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sun for every day in the year is accurately marked. These maps, which show every star in these constellations to the fifth magnitude, we understand are the first ever published based on the admirable photometric observations of Professor Pickering, the Director of Harvard Observatory. We regard the idea on which the plan is based as a sound one, and the execution of the work as conformed to it. The arrangement is simple, and the directions, in the table, in the charts, and in the text, are clear and accurate.

The "Quincy Methods" illustrated. Pen-Photographs from the Quincy Schools. By Lelia E. Partridge, New York: E. L. Kellogg & Co. Pp. 660. Price, $1.50.

The educational world was startled a few years ago by the report of the great things that were going on in the schools of Quincy, Massachusetts. A new superintendent had been placed over them—Colonel Francis W. Parker—who had dared to break through the shell of formalism and routine within which they were being fossilized, and to infuse into them life, spontaneity, and real progress. The fame of the schools and of the new system—which was not new, however, to many, but too few, teachers of rare genius for their work—spread widely, and Quincy became a place of frequent resort for persons having at heart the interests of real instruction. Among those who went there was Miss Partridge, who recorded what she saw, and now publishes her record. She takes the reader into the school-room and its different classes, day after day, and exhibits, in her printed account, a transcript, exact as it may be, of what occurred there—illustrating how the teacher started, now this subject, now that, and patiently, and with tact, drew out whatever suggested itself to each of the pupils upon it. As the lessons are advanced, they shape themselves into a kind of system, the operation of which is to awaken the minds of the pupils to self-action and independent thinking. The manner in which these accounts are rendered justifies the secondary title of "Pen-Photographs" which the book bears. The author is careful to remind her fellow-teachers that the example lessons she gives are not to be copied from but are to serve as types, after which teachers must form their own methods according to the bent of their minds and the kind of children they have in charge. The essential features of the Quincy method are flexibility and spontaneity. What is called by that name might, in the hands of a humdrum teacher, become as dead and worthless as any of the stereotyped forms it is intended to supplant. It is its spirit that must be caught, not any of its particular models followed; and the success of its execution will depend most largely upon the power of the teacher to strike out a way of his own.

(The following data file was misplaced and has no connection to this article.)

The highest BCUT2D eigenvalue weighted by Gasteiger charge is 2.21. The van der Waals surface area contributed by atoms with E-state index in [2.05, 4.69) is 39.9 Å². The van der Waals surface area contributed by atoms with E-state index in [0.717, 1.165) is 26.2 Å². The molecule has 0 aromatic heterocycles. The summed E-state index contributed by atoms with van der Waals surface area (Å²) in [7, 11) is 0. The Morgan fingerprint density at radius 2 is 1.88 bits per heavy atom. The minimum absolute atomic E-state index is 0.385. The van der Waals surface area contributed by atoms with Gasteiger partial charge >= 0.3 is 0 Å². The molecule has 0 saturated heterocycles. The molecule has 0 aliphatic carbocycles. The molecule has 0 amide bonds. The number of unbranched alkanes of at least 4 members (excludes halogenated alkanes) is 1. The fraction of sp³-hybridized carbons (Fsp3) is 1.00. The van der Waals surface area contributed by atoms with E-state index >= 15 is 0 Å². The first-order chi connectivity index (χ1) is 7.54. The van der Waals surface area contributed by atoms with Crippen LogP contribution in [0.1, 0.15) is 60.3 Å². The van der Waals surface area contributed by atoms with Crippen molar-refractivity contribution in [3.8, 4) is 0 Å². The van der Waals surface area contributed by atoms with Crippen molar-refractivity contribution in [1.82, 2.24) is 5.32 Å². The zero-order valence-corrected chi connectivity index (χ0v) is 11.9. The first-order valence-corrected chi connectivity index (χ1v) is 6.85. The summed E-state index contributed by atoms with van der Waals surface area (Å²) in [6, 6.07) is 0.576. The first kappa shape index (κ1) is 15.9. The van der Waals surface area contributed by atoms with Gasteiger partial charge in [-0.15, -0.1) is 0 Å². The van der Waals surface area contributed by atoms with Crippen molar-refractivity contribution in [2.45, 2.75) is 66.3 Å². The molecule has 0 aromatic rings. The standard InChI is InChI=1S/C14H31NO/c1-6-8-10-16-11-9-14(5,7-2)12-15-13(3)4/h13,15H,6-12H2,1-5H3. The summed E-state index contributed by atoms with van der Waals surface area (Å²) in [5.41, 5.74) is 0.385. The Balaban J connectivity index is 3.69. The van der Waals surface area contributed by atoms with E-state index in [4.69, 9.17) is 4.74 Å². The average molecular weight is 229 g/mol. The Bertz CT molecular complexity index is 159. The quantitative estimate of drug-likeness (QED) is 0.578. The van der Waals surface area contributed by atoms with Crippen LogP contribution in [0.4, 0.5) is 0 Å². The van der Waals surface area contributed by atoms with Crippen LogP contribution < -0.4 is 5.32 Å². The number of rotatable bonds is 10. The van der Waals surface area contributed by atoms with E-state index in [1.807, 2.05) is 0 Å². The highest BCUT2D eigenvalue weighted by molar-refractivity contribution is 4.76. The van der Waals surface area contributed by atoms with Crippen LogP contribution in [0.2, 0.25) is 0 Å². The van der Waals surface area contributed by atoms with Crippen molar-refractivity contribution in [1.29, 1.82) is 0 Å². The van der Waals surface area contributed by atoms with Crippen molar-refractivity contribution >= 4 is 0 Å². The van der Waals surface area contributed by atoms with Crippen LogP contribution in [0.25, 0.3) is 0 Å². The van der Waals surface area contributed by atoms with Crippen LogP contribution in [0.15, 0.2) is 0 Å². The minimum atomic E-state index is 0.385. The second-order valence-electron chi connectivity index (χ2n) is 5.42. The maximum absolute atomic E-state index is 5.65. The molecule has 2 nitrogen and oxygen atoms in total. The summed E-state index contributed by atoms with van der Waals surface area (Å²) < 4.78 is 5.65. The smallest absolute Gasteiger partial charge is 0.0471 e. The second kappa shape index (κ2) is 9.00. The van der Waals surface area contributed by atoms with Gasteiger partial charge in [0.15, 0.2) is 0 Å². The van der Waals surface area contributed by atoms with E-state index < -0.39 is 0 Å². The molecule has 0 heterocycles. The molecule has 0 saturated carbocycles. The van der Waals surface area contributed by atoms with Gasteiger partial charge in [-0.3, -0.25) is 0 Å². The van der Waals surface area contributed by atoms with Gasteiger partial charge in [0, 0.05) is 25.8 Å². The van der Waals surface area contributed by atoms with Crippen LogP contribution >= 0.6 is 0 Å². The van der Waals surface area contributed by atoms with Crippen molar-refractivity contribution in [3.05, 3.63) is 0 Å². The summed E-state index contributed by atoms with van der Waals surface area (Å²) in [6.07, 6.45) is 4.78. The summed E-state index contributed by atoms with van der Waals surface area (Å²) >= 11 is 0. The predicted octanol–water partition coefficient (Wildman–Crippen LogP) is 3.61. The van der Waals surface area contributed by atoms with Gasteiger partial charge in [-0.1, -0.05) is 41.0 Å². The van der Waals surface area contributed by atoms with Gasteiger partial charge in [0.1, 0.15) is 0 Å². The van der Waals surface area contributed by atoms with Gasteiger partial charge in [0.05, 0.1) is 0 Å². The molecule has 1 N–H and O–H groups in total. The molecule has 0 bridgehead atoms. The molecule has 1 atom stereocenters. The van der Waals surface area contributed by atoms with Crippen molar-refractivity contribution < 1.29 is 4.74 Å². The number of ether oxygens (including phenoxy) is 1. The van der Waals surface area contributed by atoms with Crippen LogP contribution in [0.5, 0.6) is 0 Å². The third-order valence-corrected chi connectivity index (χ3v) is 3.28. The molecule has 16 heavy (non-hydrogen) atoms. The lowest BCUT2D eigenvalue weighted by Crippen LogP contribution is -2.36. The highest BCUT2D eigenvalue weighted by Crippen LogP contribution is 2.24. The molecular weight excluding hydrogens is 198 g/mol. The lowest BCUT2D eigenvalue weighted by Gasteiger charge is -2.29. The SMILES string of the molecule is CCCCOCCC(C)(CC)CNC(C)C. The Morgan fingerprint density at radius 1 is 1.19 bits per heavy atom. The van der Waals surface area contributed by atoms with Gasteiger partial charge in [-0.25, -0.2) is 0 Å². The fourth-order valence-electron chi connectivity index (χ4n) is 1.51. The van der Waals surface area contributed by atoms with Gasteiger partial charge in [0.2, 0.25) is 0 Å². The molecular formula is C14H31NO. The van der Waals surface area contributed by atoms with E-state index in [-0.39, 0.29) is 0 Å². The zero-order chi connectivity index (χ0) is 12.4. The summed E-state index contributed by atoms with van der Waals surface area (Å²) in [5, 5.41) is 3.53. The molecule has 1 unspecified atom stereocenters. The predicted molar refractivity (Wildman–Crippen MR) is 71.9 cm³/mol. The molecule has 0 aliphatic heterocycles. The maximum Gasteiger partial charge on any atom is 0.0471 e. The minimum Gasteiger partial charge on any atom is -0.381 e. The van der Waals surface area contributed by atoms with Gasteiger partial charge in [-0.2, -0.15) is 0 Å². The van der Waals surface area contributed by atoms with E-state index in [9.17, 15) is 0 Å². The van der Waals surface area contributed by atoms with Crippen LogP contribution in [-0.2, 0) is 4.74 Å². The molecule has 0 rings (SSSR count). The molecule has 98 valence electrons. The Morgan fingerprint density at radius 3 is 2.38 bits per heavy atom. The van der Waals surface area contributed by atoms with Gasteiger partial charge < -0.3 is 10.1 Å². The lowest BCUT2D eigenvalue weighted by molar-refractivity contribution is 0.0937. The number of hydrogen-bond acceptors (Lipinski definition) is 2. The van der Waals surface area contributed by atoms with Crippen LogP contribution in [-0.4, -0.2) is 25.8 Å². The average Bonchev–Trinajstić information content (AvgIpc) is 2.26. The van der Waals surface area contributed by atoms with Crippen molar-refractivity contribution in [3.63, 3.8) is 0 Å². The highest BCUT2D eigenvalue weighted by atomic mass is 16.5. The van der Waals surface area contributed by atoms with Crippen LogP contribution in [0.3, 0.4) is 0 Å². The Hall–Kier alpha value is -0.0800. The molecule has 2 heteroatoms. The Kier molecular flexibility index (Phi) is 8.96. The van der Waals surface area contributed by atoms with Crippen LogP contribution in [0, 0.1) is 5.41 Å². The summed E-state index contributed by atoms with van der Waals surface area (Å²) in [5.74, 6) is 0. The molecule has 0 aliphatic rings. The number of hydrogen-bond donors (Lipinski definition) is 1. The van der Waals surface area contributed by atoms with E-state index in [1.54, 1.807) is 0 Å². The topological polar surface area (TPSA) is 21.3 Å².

Mortality Experience of the Connecticut Mutual Life Insurance Company, of Hartford, Connecticut, from 1846 to 1878. Hartford, Conn. Pp. 91.

A series of thirty-seven tables, showing the mortality results of as many kinds of policies or classes of insured, accompanied by a text explaining the table, and calling attention to the more important of the results.

The Vertebrata of the Tertiary Formations of the West. By Edward D. Cope. Washington: Government Printing-Office. Pp. 1,009, with 135 Plates.

This bulky quarto is "Book I" of the fourth volume of the final reports of the Hayden Geological Survey. Its import in paleontological science is of much significance, for it contains a great number of species and genera of vertebrate animals from the fertile tertiary beds of the West, which had not been previously discovered. Some of these fill gaps in the chain of species, and make the connection and the course of development more plain than they were before. The whole collection represents a part only of the results of the researches which the author prosecuted either personally or with the aid of his trained assistants during the exploring seasons of 1872, 1873, 1877, 1878, 1879, 1880 and 1881, and to a lesser extent in some of the intervening years not recorded in this list. The regions in which the explorations were conducted cover portions of the States and Territories included between British America on the north, the western boundaries of Minnesota and Missouri on the east, the northern borders of the Indian Territory and Arizona and the middle of New Mexico on the south,